Saint Zita for forty-eight years was employed in the service of a citizen of Lucca, Italy.
During this time she rose each morning to hear Mass while all in the household were asleep, and then toiled incessantly until night came, doing the work of others as well as her own.
Once Zita, absorbed in prayer, remained in church past the usual hour of her bread-making.
She hastened home, reproaching herself with neglect of duty, but found the bread made and ready for the oven.
She did not doubt that her mistress or one of her servants had kneaded it, and going to them, thanked them.
They were astonished, for no human being had made the bread; Angels had made it during her prayer.
For years her master and mistress treated her as a mere drudge, while her fellow-servants, resenting her diligence as a reproach to themselves, insulted and struck her.
Saint Zita offered these sufferings with those of Christ her Lord, never changing the sweet tone of her voice or forgetting her gentle and quiet ways.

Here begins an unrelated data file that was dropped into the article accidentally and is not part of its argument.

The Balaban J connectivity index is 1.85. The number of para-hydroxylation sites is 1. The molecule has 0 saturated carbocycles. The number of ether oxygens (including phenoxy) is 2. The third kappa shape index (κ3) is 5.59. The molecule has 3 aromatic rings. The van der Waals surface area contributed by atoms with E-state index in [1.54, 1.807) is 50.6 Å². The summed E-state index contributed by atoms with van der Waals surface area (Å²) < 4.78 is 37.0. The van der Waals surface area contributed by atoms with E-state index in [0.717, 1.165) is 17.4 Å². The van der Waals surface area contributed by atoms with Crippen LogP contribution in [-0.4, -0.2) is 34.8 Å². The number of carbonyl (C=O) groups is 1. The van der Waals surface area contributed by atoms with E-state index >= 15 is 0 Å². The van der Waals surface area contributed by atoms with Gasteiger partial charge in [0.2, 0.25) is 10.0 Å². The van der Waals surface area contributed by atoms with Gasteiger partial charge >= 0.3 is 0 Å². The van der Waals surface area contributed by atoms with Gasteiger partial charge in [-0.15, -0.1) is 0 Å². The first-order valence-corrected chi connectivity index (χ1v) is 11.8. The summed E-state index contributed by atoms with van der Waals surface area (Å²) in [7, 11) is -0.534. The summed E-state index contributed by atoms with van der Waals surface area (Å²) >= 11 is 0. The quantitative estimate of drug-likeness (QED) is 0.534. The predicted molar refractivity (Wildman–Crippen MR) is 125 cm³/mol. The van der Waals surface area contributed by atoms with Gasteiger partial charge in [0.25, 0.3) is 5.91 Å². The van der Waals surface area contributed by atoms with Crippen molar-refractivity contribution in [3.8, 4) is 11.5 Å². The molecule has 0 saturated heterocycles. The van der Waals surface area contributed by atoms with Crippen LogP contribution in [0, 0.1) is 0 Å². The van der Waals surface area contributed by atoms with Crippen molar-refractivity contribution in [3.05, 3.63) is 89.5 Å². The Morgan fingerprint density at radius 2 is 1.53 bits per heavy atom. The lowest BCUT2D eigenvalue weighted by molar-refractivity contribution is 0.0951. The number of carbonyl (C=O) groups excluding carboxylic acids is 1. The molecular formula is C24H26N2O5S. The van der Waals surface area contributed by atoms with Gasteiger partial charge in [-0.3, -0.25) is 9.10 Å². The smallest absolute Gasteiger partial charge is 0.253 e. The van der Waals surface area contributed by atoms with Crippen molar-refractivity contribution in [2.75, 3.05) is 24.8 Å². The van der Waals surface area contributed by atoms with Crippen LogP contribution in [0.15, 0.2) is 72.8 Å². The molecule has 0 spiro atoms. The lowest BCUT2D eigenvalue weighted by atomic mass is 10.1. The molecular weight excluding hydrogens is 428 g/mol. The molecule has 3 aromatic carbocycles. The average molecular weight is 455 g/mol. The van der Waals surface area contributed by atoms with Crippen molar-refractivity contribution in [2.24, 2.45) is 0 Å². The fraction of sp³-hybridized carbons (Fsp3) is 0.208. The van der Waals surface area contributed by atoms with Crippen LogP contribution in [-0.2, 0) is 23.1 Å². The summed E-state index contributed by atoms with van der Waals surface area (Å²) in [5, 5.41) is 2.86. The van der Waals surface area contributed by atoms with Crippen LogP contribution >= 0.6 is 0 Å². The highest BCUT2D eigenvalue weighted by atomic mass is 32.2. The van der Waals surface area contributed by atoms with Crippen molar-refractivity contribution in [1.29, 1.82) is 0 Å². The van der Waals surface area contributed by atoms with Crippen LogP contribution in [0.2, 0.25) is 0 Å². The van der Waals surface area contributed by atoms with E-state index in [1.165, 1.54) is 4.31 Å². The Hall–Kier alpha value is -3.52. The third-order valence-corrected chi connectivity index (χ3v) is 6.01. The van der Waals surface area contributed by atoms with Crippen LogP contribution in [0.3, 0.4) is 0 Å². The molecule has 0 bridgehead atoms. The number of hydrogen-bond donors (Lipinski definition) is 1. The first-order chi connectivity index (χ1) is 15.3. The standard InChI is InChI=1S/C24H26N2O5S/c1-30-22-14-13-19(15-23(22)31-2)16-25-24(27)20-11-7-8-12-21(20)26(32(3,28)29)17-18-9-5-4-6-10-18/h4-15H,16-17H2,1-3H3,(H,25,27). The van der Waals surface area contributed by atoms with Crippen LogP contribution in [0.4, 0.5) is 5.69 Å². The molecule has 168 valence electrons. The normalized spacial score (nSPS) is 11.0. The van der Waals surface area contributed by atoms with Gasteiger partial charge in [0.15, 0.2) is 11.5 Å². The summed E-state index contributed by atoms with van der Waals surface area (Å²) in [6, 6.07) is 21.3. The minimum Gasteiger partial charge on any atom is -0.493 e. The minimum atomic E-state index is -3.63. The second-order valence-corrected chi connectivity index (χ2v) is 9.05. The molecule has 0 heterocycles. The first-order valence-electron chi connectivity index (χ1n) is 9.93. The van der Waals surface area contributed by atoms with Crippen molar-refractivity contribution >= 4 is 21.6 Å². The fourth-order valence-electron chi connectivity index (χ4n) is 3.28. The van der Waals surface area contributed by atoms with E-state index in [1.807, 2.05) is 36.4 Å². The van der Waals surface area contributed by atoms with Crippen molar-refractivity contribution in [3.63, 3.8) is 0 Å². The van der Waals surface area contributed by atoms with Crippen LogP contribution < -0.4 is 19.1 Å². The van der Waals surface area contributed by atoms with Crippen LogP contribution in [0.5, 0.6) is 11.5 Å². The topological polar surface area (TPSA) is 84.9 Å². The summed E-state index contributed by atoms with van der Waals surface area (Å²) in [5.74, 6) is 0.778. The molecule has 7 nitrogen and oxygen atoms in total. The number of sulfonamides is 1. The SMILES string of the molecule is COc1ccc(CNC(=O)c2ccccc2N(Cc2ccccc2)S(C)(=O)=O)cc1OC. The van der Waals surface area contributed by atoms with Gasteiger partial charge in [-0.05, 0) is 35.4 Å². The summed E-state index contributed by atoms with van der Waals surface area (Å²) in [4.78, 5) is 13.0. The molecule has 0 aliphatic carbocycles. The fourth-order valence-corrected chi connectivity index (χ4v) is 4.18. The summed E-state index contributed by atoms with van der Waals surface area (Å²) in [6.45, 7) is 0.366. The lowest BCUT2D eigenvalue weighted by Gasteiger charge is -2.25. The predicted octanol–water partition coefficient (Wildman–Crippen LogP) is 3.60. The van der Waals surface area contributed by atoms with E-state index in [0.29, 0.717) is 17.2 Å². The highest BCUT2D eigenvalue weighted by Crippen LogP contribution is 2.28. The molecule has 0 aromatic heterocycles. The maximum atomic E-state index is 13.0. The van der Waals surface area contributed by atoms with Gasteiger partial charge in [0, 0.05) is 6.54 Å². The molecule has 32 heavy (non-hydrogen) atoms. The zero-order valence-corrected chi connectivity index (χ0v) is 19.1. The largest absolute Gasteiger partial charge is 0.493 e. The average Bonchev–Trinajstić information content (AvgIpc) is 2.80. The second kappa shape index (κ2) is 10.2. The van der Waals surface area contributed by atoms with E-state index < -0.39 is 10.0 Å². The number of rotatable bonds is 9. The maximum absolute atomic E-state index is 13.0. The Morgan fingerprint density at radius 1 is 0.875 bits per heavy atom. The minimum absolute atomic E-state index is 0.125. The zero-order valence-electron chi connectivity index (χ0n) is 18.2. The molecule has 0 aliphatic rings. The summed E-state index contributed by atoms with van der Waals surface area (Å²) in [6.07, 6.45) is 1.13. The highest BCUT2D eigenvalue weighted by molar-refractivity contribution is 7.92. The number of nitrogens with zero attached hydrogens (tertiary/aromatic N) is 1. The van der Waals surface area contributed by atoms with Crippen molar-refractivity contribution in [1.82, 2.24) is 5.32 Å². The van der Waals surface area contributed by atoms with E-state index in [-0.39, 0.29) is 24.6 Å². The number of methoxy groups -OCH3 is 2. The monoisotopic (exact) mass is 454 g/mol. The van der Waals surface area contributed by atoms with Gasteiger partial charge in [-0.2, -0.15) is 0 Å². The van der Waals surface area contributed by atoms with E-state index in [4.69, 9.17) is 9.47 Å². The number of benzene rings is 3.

At length her employer, seeing the success which attended her undertakings, gave her charge of his children and the household.
She dreaded this dignity more than the worst humiliation, but scrupulously fulfilled her trust.
By her holy economy her master’s goods were multiplied, while the poor were fed at his door.
Gradually her unfailing patience conquered the jealousy of her fellow-servants, and she became their advocate with their hot-tempered master, who dared not give way to his anger before Zita.
In the end her prayer and toil sanctified the entire house, and drew down upon it the blessings of Heaven.
She died in 1278, and at the moment of her death, a bright star appearing above the attic where she slept showed that she had gained eternal rest.
(SOURCE: Little Pictorial Lives of the Saints, a compilation based on Butler’s Lives of the Saints and other sources by John Gilmary Shea (Benziger Brothers: New York, 1894).)